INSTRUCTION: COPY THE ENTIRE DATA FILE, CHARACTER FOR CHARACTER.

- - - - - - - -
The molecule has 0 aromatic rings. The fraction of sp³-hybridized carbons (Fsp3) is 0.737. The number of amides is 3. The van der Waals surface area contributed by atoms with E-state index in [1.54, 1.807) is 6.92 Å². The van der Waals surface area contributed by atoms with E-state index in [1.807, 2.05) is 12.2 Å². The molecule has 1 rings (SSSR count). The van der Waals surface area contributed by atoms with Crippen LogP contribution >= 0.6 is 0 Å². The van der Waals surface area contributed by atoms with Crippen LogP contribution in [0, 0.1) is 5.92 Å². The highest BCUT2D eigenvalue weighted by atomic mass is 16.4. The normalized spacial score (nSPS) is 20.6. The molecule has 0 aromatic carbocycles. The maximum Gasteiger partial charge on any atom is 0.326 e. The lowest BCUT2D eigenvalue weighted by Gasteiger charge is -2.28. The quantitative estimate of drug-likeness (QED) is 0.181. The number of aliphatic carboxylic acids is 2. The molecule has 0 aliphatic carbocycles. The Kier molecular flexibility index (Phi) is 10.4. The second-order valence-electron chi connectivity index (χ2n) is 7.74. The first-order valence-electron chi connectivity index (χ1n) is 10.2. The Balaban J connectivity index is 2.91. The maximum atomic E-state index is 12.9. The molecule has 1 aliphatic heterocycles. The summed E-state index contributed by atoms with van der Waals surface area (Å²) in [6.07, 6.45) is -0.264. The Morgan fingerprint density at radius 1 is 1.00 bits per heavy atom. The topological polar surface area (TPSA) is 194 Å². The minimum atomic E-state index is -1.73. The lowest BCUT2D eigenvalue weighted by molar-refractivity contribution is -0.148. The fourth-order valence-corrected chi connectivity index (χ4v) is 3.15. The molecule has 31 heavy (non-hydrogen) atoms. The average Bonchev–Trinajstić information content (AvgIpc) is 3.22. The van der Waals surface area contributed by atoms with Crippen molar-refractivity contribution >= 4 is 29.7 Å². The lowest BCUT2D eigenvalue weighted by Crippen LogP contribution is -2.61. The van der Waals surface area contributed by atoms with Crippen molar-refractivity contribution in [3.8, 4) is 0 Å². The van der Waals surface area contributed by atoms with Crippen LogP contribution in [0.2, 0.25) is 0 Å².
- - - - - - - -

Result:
The molecule has 0 aromatic rings. The fraction of sp³-hybridized carbons (Fsp3) is 0.737. The number of amides is 3. The van der Waals surface area contributed by atoms with E-state index in [1.54, 1.807) is 6.92 Å². The van der Waals surface area contributed by atoms with E-state index in [1.807, 2.05) is 12.2 Å². The molecule has 1 rings (SSSR count). The van der Waals surface area contributed by atoms with Crippen LogP contribution >= 0.6 is 0 Å². The van der Waals surface area contributed by atoms with Crippen LogP contribution in [0, 0.1) is 5.92 Å². The highest BCUT2D eigenvalue weighted by atomic mass is 16.4. The normalized spacial score (nSPS) is 20.6. The molecule has 0 aromatic carbocycles. The maximum Gasteiger partial charge on any atom is 0.326 e. The lowest BCUT2D eigenvalue weighted by Gasteiger charge is -2.28. The quantitative estimate of drug-likeness (QED) is 0.181. The number of aliphatic carboxylic acids is 2. The molecule has 0 aliphatic carbocycles. The Kier molecular flexibility index (Phi) is 10.4. The second-order valence-electron chi connectivity index (χ2n) is 7.74. The first-order valence-electron chi connectivity index (χ1n) is 10.2. The Balaban J connectivity index is 2.91. The maximum atomic E-state index is 12.9. The molecule has 1 aliphatic heterocycles. The summed E-state index contributed by atoms with van der Waals surface area (Å²) in [6.07, 6.45) is -0.264. The Morgan fingerprint density at radius 1 is 1.00 bits per heavy atom. The topological polar surface area (TPSA) is 194 Å². The minimum atomic E-state index is -1.73. The lowest BCUT2D eigenvalue weighted by molar-refractivity contribution is -0.148. The fourth-order valence-corrected chi connectivity index (χ4v) is 3.15. The molecule has 31 heavy (non-hydrogen) atoms. The average Bonchev–Trinajstić information content (AvgIpc) is 3.22. The van der Waals surface area contributed by atoms with Crippen molar-refractivity contribution >= 4 is 29.7 Å². The lowest BCUT2D eigenvalue weighted by Crippen LogP contribution is -2.61. The van der Waals surface area contributed by atoms with Crippen molar-refractivity contribution in [3.8, 4) is 0 Å². The van der Waals surface area contributed by atoms with Crippen LogP contribution in [0.2, 0.25) is 0 Å².